Rohit's Realm

// / archive / 2008 / 12 / 25 / in-defense-of-unfriending

December 25, 2008

In Defense of “Unfriending”: Asset Liquidation on Social Networks

Yesterday's Journal had an interesting page one article (subscription required) on a subject that, I suspect, will hit a little too close to home for far too many otherwise self-assured twenty-somethings: getting unfriended on social networks such as Facebook or LinkedIn (or, I suppose, MySpace, if it was frequented by anyone but degenerates and pedophiles). The article, as its title suggests, takes the position that an unfriending1 is (or ought to be) perceived as some sort of personal affront or rejection, perhaps even rising to the level of getting dumped by a significant other. I, however, am not convinced. Though I too have experienced unfriending in the past, certainly not each instance invoked the same level of emotion—nor should it have. Considering the wide variety of individuals, ranging from value-added to deadweight, that compose one's relationship portfolio these days, a reasonably well-connected individual cannot be expected to react equally to her vague acquaintance and her boyfriend of five years dumping her on Facebook on the same day. How, then, might we go about understanding this very real phenomenon and the emotion, great or little, that it evokes? Recent events in the financial world, I believe, provide a nice parallel from which we may derive some lessons.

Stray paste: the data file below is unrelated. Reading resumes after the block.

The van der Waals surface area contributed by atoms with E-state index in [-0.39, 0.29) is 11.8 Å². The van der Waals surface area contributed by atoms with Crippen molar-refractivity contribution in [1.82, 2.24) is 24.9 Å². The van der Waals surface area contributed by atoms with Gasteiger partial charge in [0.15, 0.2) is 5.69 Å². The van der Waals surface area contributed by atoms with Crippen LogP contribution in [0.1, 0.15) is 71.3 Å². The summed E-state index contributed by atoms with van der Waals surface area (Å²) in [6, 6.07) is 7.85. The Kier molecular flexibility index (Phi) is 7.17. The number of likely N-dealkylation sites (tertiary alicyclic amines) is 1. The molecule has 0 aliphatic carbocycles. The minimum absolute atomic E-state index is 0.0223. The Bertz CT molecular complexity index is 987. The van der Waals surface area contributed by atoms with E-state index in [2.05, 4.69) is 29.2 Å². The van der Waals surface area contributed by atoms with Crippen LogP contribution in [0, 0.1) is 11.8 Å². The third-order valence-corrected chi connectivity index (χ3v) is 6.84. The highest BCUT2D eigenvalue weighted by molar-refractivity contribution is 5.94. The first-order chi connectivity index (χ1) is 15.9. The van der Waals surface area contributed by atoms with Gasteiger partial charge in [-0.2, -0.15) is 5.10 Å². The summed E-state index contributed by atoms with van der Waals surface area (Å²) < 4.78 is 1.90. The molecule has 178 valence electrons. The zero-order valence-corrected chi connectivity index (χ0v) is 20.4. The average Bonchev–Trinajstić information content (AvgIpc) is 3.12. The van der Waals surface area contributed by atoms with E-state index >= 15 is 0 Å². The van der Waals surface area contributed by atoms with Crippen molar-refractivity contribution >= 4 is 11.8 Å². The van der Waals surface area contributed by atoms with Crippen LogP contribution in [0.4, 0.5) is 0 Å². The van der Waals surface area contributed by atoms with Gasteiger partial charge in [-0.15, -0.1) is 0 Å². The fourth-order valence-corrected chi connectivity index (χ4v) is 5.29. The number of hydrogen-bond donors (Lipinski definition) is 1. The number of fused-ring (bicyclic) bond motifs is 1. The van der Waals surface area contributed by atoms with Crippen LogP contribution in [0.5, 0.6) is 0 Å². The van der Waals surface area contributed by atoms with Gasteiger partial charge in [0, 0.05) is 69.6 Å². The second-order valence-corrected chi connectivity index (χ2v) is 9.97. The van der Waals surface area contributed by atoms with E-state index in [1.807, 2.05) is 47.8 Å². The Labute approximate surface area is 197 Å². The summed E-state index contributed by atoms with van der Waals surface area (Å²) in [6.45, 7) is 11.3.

Though it is hard to imagine the days before Facebook stalking was a national pass time (and poking an erotic gesture), social networking in its current manifestation entered the mainstream only a little over five years ago. Its ascendancy, first marked by the Friendster craze in the 2002–2003 time frame, and followed by Facebook some time thereafter, corresponds to the advent of the housing bubble during the same time rather well. And much as that bubble burst, wreaking havoc near and far, so too, it seems, is this one poised to deflate.

Rather than destroying trillions of dollars in wealth and hundreds of thousands of livelihoods, however, this bubble's collapse comes not as a bang, but a whimper. Social networking, unlike the complex and inherently un-valuable securities and derivatives of the housing bubble, may be here to stay, but gone is the irrational exuberance of friending, i.e., asset accumulation, that marked its heyday. Ever so quietly, an important realization seems to have permeated the collective unconscious of all but the most oblivious: perhaps, just maybe, more is not better when it comes to friends.2

Certainly the same could not be said of the heady days of 2004 and 2005. Back then, more was not just better—it was an end in and of itself. Social networking, it seemed, was nothing more than a popularity contest, replete with online equivalent of the awful head nod problem (which I complained of some five years ago). I distinctly remember being shocked when I came across an individual with over 1,000 Facebook friends the first time. These days, such people are a dime a dozen.